health

nature.com

An outbreak of measles that began with an inmate at a federal detention center for immigrants in central Arizona has now grown to 11 confirmed cases.

Pinal County Health Services spokesman Joe Pyritz said Monday that seven of those infected are inmates at the Eloy Detention Center and four are workers at the facility.

State and county health officials say they're working to stop new transmissions by isolating patients, vaccinating people detained in the privately-run facility and trying to identify people who were at locations the four infected workers visited.

msmosquito.com

Fleas collected near a popular hiking area in Flagstaff have tested positive for plague.

The results are the first evidence of reported plague activity in Coconino County this year. But health officials say the disease is common and could be more widespread.

The positive samples came from areas near Interstate 40 and Butler Avenue.

Signs went up in the infected area and rodent burrows were treated to limit possible exposure. Humans and other animals can get the disease if they're bitten by an infected flea or come into direct contact with an infected animal.

Northern Arizona University will become a smoke- and tobacco-free campus beginning July 1.

NAU President Rita Cheng made the announcement Thursday.

She says the initiative reflects the school's strong commitment to wellness and public health and to create a healthy environment for students and staff.

Cheng says NAU's current policies prohibit smoking inside university buildings and vehicles.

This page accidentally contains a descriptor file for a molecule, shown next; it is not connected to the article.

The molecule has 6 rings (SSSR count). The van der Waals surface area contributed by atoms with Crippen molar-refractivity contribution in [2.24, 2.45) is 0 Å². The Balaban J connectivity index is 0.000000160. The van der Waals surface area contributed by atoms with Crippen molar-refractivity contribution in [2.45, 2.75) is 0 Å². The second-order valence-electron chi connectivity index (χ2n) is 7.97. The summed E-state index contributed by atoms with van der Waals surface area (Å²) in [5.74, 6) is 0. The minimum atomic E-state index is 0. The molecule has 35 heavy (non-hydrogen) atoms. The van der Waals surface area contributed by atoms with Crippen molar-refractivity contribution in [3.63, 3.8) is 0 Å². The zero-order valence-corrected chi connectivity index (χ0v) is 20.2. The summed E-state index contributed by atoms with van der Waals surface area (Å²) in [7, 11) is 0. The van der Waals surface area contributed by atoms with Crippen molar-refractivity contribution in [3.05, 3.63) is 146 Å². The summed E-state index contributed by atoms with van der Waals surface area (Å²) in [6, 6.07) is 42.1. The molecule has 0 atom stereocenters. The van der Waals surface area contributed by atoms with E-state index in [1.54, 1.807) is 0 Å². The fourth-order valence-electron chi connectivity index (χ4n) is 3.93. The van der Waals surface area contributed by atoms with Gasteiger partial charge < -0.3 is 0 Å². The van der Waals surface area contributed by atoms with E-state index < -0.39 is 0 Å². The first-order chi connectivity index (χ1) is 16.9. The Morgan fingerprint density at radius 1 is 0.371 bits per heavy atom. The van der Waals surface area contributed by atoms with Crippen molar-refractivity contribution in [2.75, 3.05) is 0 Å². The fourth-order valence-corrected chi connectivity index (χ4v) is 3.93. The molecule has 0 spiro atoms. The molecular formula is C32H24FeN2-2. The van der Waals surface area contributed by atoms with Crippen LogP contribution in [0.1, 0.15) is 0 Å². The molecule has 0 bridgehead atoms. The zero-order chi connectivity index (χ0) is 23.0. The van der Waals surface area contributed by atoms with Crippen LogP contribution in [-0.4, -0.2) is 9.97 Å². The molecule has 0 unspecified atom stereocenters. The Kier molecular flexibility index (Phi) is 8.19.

But they don't address the health risks associated with secondhand smoke or the environmental issues caused by tobacco products.

Arizona health officials are gearing up to award dozens of additional licenses for medical marijuana dispensaries.

The Department of Health Services says the exact number of licenses that will be awarded isn't yet known but says there likely will be about 30 available when the state beings accepting applications this summer.

Arizona now has 99 licensed dispensaries and that 92 of those are open and operating.

According to the department, 97 percent of the state's residents live within 25 miles of an operating dispensary.

Raj Kamal / Stockbyte / Getty

University of Arizona researchers are working on a new initial treatment for venomous snakebites.

The College of Medicine says the product now awaiting a lengthy testing process would delay or prevent some of the most serious consequences of bites from rattlesnakes and other venomous snakes.

According to Dr. Vance Nielsen, the product could be stocked in ambulances or included in first-aid kids so that it'd be available when bite victims are far from medical care.

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